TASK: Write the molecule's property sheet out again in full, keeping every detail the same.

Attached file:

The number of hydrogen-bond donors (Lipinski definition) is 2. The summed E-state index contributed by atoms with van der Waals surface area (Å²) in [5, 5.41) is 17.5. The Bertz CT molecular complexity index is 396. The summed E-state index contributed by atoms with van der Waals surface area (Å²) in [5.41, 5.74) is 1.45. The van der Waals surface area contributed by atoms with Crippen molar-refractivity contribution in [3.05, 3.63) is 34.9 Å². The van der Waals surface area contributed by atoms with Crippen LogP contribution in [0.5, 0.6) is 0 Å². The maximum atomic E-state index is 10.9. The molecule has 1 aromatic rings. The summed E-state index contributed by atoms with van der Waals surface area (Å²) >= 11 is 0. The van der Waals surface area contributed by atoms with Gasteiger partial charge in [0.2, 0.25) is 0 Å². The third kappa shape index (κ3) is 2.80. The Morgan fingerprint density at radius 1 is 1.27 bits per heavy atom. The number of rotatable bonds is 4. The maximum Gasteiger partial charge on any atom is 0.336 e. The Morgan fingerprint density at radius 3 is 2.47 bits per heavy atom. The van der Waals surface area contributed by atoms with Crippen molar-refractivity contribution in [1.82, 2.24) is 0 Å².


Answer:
The number of hydrogen-bond donors (Lipinski definition) is 2. The summed E-state index contributed by atoms with van der Waals surface area (Å²) in [5, 5.41) is 17.5. The Bertz CT molecular complexity index is 396. The summed E-state index contributed by atoms with van der Waals surface area (Å²) in [5.41, 5.74) is 1.45. The van der Waals surface area contributed by atoms with Crippen molar-refractivity contribution in [3.05, 3.63) is 34.9 Å². The van der Waals surface area contributed by atoms with Crippen LogP contribution in [0.5, 0.6) is 0 Å². The maximum atomic E-state index is 10.9. The molecule has 1 aromatic rings. The summed E-state index contributed by atoms with van der Waals surface area (Å²) >= 11 is 0. The van der Waals surface area contributed by atoms with Gasteiger partial charge in [0.2, 0.25) is 0 Å². The third kappa shape index (κ3) is 2.80. The Morgan fingerprint density at radius 1 is 1.27 bits per heavy atom. The number of rotatable bonds is 4. The maximum Gasteiger partial charge on any atom is 0.336 e. The Morgan fingerprint density at radius 3 is 2.47 bits per heavy atom. The van der Waals surface area contributed by atoms with Crippen molar-refractivity contribution in [1.82, 2.24) is 0 Å².